Sometimes, radiotherapy can cause a skin reaction in the area being treated. The skin may redden or get darker and become dry, flaky and itchy. Towards the end of treatment, the skin sometimes becomes moist and sore. There may be breaks in the skin, especially around the back passage (anus) and groin.

Your radiographer or nurse will check your skin regularly. Tell them if your skin is sore or if you notice any other changes. They will assess your skin and may prescribe a cream or dressings to help. They can also prescribe painkillers, if needed.

Skin reactions may be at their worst up to two weeks after radiotherapy finishes, before beginning to improve. If you’re sore or have any problems with your skin during this time, contact the radiotherapy department for advice.

Pelvic radiotherapy may make the hair around your genital area (pubic hair) fall out. It should start to grow back again within a few weeks after radiotherapy finishes, but it may be thinner. Occasionally, hair loss can be permanent.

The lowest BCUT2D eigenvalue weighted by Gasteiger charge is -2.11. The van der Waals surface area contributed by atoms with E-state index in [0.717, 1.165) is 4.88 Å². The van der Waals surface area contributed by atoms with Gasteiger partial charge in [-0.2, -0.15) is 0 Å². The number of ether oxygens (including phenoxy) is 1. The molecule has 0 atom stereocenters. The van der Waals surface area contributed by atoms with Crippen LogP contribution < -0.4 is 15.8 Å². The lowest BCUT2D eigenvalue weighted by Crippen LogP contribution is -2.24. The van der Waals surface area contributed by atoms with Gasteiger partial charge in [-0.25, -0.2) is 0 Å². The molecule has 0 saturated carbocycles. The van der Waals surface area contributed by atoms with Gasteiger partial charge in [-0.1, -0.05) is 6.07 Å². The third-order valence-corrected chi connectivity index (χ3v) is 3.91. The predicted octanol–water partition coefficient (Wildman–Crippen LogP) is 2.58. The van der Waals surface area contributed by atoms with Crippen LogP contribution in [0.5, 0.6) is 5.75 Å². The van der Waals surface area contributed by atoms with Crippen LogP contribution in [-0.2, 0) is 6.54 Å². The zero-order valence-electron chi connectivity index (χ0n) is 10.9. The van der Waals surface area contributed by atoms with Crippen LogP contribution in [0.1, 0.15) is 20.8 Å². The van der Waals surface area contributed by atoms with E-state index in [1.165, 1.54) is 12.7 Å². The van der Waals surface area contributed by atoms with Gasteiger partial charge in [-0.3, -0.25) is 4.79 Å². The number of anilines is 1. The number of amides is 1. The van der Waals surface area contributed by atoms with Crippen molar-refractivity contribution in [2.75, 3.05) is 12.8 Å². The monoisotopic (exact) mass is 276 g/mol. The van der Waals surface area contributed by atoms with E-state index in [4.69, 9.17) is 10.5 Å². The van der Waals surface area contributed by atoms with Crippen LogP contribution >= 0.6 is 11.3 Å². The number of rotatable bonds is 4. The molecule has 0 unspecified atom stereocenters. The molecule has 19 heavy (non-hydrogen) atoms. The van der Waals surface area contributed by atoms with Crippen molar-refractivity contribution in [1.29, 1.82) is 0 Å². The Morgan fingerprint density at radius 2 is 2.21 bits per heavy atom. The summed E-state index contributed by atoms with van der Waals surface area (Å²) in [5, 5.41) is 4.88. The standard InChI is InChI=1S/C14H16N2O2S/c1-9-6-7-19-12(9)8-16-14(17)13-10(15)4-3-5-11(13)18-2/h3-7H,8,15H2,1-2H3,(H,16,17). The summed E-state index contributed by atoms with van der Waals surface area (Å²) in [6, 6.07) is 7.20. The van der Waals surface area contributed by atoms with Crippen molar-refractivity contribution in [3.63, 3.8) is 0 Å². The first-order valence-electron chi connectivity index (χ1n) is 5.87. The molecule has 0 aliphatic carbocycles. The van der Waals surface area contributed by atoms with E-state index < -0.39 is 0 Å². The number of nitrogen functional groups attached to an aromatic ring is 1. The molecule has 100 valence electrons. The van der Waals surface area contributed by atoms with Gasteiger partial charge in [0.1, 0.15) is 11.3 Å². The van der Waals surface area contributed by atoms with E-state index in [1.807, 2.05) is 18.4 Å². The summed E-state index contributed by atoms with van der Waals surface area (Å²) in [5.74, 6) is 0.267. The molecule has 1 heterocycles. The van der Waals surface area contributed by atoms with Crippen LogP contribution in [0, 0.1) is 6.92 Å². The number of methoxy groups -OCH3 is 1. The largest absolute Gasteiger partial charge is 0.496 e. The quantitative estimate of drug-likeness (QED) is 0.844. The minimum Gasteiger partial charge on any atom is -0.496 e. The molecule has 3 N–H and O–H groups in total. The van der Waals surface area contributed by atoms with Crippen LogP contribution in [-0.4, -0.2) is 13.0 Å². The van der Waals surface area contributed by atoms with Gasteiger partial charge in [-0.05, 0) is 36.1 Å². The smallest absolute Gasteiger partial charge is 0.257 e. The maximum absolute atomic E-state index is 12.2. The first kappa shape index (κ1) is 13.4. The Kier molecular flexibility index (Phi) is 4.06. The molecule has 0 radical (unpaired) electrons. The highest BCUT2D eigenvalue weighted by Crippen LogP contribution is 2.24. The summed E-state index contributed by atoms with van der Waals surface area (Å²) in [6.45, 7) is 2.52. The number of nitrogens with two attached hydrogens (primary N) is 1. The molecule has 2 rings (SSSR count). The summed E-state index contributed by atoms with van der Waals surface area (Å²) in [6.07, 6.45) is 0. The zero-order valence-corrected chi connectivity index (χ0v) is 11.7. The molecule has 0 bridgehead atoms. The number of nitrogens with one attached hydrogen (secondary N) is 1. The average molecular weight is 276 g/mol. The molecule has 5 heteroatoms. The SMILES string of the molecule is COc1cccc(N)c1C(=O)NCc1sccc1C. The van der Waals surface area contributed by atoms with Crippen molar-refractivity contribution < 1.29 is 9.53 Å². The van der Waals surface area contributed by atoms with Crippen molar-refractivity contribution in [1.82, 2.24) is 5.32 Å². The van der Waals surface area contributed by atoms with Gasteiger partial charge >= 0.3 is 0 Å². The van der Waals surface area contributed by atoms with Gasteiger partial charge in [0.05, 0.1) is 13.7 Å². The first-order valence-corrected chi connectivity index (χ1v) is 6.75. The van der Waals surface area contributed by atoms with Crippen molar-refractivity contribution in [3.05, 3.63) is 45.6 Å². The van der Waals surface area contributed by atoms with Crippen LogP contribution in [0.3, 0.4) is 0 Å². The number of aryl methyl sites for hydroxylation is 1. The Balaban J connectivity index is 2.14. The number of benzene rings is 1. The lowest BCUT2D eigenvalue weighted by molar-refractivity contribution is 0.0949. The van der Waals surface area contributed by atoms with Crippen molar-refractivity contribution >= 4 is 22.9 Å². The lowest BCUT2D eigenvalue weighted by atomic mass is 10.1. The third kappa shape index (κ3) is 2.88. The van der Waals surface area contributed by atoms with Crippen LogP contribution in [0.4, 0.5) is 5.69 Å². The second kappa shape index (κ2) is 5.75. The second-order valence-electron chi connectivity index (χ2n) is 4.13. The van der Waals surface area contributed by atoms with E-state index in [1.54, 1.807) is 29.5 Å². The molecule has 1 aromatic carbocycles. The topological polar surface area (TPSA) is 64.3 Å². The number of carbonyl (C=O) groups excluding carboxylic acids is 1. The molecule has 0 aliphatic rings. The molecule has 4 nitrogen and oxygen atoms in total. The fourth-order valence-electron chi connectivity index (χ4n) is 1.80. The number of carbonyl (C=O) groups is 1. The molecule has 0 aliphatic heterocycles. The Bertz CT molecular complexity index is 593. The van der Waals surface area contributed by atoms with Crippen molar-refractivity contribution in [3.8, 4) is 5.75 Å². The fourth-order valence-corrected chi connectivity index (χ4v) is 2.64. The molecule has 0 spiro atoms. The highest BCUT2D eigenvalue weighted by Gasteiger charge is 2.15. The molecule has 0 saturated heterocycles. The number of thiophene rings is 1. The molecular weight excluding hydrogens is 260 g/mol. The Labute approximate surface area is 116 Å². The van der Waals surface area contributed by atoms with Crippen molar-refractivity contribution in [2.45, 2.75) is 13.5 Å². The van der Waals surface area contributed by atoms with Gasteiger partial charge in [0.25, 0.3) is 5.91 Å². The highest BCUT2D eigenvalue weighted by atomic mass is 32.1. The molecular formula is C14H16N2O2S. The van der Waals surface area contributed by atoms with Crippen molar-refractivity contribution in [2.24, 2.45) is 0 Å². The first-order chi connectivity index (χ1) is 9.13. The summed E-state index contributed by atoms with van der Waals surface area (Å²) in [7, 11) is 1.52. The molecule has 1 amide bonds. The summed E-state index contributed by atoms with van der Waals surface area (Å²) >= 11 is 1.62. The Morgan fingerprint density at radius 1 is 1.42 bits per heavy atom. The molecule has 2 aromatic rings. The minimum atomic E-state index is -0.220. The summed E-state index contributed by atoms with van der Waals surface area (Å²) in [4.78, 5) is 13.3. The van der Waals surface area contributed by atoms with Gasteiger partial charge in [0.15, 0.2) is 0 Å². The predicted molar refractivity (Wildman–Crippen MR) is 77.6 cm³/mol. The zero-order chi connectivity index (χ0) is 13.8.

Skin care

Your radiographer or specialist nurse will tell you how to look after the skin in the treated area. They will usually give you the following advice:

  • Keep the skin in the area clean. Wash it gently and carefully pat it dry with a clean, soft towel.
  • Check with the radiographer or nurse before you put anything on the skin in the treated area.
  • It is better to have a shower than take a bath, as soaking in a bath can make the skin too moist. When having a shower, use a very gentle stream of lukewarm water. If you have a bath, don’t soak in the water for longer than a minute or two.
  • Use a simple moisturiser on the skin. Your radiographer or specialist nurse will be able to suggest moisturisers you can try.
  • Wear loose underwear made from natural fibres, such as cotton or silk, that won’t rub against the skin. Avoid wearing tights or tight-fitting trousers.